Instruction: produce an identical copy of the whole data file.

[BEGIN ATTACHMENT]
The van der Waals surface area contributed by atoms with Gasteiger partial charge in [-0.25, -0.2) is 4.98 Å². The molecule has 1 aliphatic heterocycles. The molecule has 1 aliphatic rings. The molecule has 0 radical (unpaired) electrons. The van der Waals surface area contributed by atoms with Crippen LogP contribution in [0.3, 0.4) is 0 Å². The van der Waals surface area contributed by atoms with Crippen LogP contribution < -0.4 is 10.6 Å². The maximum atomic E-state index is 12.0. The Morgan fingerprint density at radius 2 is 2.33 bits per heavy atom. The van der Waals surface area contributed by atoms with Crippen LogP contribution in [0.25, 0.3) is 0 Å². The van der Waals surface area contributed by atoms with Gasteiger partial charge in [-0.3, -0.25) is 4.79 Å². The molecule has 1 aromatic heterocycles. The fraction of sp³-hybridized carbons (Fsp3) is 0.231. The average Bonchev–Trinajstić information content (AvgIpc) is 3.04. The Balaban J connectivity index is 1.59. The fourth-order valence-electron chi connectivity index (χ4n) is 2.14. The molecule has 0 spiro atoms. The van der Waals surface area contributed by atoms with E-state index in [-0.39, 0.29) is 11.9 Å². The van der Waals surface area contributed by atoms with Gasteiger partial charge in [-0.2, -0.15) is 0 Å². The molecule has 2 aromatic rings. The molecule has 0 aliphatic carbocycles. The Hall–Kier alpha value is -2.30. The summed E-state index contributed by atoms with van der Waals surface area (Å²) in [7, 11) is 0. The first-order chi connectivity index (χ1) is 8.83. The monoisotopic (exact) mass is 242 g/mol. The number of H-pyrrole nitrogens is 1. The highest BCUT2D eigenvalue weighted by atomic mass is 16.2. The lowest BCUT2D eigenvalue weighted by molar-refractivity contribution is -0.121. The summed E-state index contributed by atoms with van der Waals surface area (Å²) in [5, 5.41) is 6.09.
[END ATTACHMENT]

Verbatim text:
The van der Waals surface area contributed by atoms with Gasteiger partial charge in [-0.25, -0.2) is 4.98 Å². The molecule has 1 aliphatic heterocycles. The molecule has 1 aliphatic rings. The molecule has 0 radical (unpaired) electrons. The van der Waals surface area contributed by atoms with Crippen LogP contribution in [0.3, 0.4) is 0 Å². The van der Waals surface area contributed by atoms with Crippen LogP contribution < -0.4 is 10.6 Å². The maximum atomic E-state index is 12.0. The Morgan fingerprint density at radius 2 is 2.33 bits per heavy atom. The van der Waals surface area contributed by atoms with Crippen LogP contribution in [0.25, 0.3) is 0 Å². The van der Waals surface area contributed by atoms with Gasteiger partial charge in [-0.3, -0.25) is 4.79 Å². The molecule has 1 aromatic heterocycles. The fraction of sp³-hybridized carbons (Fsp3) is 0.231. The average Bonchev–Trinajstić information content (AvgIpc) is 3.04. The Balaban J connectivity index is 1.59. The fourth-order valence-electron chi connectivity index (χ4n) is 2.14. The molecule has 0 spiro atoms. The van der Waals surface area contributed by atoms with E-state index in [-0.39, 0.29) is 11.9 Å². The van der Waals surface area contributed by atoms with Gasteiger partial charge in [-0.2, -0.15) is 0 Å². The molecule has 2 aromatic rings. The molecule has 0 aliphatic carbocycles. The Hall–Kier alpha value is -2.30. The summed E-state index contributed by atoms with van der Waals surface area (Å²) in [7, 11) is 0. The first-order chi connectivity index (χ1) is 8.83. The monoisotopic (exact) mass is 242 g/mol. The number of H-pyrrole nitrogens is 1. The highest BCUT2D eigenvalue weighted by atomic mass is 16.2. The lowest BCUT2D eigenvalue weighted by molar-refractivity contribution is -0.121. The summed E-state index contributed by atoms with van der Waals surface area (Å²) in [5, 5.41) is 6.09.